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Department State Middle East and Africa Report Chapter 2

Department State Middle East and Africa Report Chapter 2

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Published by Barbara Espinosa
In Benghazi before Terror Attack on 9/11 last year there were 6 Terror Attacks listed in State Departments Report
In Benghazi before Terror Attack on 9/11 last year there were 6 Terror Attacks listed in State Departments Report

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Published by: Barbara Espinosa on Jun 01, 2013
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Chapter 2. Country Reports: Middle East and North Africa Overview 
May 30, 2013Chapter 2.
Country Reports on Terrorism
The Near East region continued to experience significant levels of terrorist activity in2012, further complicated by ongoing regional instability across portions of North Africaand the Levant. Al-
Qa‟ida was not a part of the popular uprisings that led to democratic
transitions across the Middle East and North Africa, but violent extremists looked foropportunities to exploit the political transitions underway.
In Libya
, the security vacuum in the aftermath of the 2011 revolution provided moreopportunities for terrorists to operate. This vacuum, combined with the weakness of 
Libya‟s nascent security institutions, allowed violent extremists to act, as we saw too
clearly on September 11 in Benghazi, when J. Christopher Stevens, the U.S. Ambassadorto Libya, and three staff members, died during attacks on U.S. facilities. Al-Qa'ida in Iraq (AQI)
even with diminished leadership and capabilities
continuedto conduct attacks across Iraq, while Shia militants largely ceased attacks but continuedto threaten U.S. targets in Iraq. AQI also took advantage of a significantly depletedsecurity situation in Syria. Operating under its alias, al-Nusrah Front, the group soughtto portray itself as part of the legitimate Syrian opposition and attempted to hijack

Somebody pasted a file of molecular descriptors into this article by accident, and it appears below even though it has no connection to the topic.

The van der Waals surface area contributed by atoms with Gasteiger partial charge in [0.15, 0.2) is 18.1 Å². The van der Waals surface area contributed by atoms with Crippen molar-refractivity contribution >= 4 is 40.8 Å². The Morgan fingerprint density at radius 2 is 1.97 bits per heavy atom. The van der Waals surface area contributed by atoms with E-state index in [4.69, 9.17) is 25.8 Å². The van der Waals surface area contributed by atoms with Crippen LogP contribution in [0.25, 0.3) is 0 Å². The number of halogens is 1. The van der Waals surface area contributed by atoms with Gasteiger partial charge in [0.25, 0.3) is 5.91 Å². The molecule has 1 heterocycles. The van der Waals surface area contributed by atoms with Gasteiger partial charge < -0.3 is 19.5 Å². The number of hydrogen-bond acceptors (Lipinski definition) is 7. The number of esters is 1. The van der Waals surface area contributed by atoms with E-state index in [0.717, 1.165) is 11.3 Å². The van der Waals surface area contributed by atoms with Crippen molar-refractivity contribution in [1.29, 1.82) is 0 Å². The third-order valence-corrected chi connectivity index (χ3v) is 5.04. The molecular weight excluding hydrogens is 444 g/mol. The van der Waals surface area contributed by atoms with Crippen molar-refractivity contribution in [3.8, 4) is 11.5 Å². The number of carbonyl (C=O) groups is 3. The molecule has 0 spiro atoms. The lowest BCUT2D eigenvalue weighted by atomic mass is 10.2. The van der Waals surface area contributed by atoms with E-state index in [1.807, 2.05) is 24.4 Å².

Syria‟s struggle for democracy. The United States designated al
-Nusra as an alias of AQIin December 2012. Al-Qa'ida in the Islamic Maghreb (AQIM) has also taken advantage of the instability inthe region, particularly in Libya and Mali. Kidnapping for ransom operations continuedto yield significant sums for AQIM, and it conducted attacks against members of statesecurity services within the Trans-Sahara region.In the spring of 2012, a Yemeni military offensive, with the help of armed residents,regained government control over territory in the south, which AQAP had seized andoccupied in 2011. Although weakened, AQAP was not eliminated as a threat. AQAPincreasingly turned to asymmetric tactics to target Yemeni government officials, pro-government tribal militias known as Popular Committees, and their leaders, soldiers,civilians, and U.S. embassy personnel.
In 2012, there was a clear resurgence of Iran‟s state sponsorship of terrorism, through
the Islamic Revolutionary Guard Corps-Qods Force (IRGC-QF), its Ministry of 
Intelligence and Security, and Tehran‟s ally Hizballah, who remain
ed a significant threatto the stability of Lebanon and the broader region. Attacks in Europe, Africa, the MiddleEast, South Asia, and the Far East were linked to the IRGC-QF or Hizballah. In fact,
Hizballah‟s terrorist activity has reached a tempo unseen